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Cancer risk from dumped breath kits

Environmental group says breathalysers contain cancerogenic chemical and should be discarded properly

NOW that millions of drivers must carry a breathalyser, environmental group Robin des Bois is asking how to dispose of used ones - as they contain a carcinogenic substance.

Group president Jacky Bonnemains said that with 38million cars on the road and with the kits having a two-year lifespan, there was the potential for 80m balloons being discarded each year, complete with their potassium dichromate contents.

Now he has written to Ecology Minister Delphine Batho reminding her that the chemical is a cancerogen, can cause genetic damage and is very toxic to aquatic life.

He said it should be kept out of reach of children and discarded carefully - and not just thrown out with household rubbish as the manufacturers recommend.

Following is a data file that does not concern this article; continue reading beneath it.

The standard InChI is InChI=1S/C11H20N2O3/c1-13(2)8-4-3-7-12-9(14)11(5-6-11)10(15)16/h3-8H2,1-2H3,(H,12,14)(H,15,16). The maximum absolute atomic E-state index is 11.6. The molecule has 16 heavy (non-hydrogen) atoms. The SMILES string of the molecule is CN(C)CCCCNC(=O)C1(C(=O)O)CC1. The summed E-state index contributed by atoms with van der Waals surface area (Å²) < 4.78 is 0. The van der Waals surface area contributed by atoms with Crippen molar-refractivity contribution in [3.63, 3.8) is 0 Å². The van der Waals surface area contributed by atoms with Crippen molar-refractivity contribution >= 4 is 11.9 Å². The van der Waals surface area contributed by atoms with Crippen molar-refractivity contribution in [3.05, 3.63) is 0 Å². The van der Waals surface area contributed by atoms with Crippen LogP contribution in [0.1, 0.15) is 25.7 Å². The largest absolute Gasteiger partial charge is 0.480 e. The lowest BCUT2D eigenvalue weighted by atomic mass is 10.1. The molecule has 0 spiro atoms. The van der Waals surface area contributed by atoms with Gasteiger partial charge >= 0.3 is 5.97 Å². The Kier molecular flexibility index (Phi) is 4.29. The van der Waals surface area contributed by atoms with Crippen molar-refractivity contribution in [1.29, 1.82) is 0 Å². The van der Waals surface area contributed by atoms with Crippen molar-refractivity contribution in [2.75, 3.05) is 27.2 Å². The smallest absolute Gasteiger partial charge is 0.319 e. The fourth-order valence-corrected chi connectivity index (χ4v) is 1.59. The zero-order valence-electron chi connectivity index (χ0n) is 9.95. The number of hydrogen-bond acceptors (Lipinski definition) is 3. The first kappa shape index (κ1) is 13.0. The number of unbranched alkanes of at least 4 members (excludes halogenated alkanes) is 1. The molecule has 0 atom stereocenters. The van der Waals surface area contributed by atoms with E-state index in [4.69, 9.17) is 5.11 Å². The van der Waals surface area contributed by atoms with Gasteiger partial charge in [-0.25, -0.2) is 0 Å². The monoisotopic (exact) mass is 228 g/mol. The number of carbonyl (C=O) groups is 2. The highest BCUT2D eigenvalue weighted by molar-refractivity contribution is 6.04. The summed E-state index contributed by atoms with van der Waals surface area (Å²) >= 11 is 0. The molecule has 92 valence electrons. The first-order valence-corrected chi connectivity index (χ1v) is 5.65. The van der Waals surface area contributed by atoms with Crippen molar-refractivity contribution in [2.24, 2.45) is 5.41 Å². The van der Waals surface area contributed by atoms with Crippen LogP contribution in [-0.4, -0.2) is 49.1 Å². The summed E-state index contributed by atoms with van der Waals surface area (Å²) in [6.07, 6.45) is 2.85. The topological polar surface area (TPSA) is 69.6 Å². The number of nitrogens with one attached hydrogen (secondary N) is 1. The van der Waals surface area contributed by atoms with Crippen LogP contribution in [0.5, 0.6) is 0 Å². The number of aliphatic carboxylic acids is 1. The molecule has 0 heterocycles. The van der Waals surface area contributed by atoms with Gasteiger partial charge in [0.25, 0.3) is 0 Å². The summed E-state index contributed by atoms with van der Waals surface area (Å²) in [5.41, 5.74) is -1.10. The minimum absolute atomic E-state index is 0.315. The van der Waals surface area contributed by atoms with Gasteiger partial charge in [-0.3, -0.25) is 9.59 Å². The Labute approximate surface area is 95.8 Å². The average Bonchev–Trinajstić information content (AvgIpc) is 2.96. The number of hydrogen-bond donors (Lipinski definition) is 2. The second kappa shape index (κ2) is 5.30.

He has asked her to look at setting up a special collection for used balloons, similar to what is already in place for batteries or low-energy lightbulbs. While manufacturers had to meet the Norme Française standard there was no such standard for disposal of the units. Manufacturers should meet the costs.

The ministry said that they would "think over" the need for a new collection system as the new Déchets diffus spécifiques (DDS) system for dangerous substances such as solvents, paints, varnish and fire extinguishers may not be able to cope.

However, a spokesmen said there was very little of the chemical in each test so the risk from accidentally swallowing some of the contents was low, limited to a runny nose or a throat infection.

Contralco, the only French manufacturer of the breath tests, denied that the kits were dangerous. It said its units contained 500 times less chrome than suggested by Robin des Bois and used a type which was turned to a less toxic form on exposure to air.

However, scientists from the Société Chimique de France and the Maison de la Chimie have backed the Robin de Bois call, saying the quantities of kits involved demanded more care. It also said the balloons should be kept away from children: in the boot of the car and not the glovebox.

Further reading:
STORY: Breath tests ‘hard to find’
Photo: Firenight - Fotolia.com

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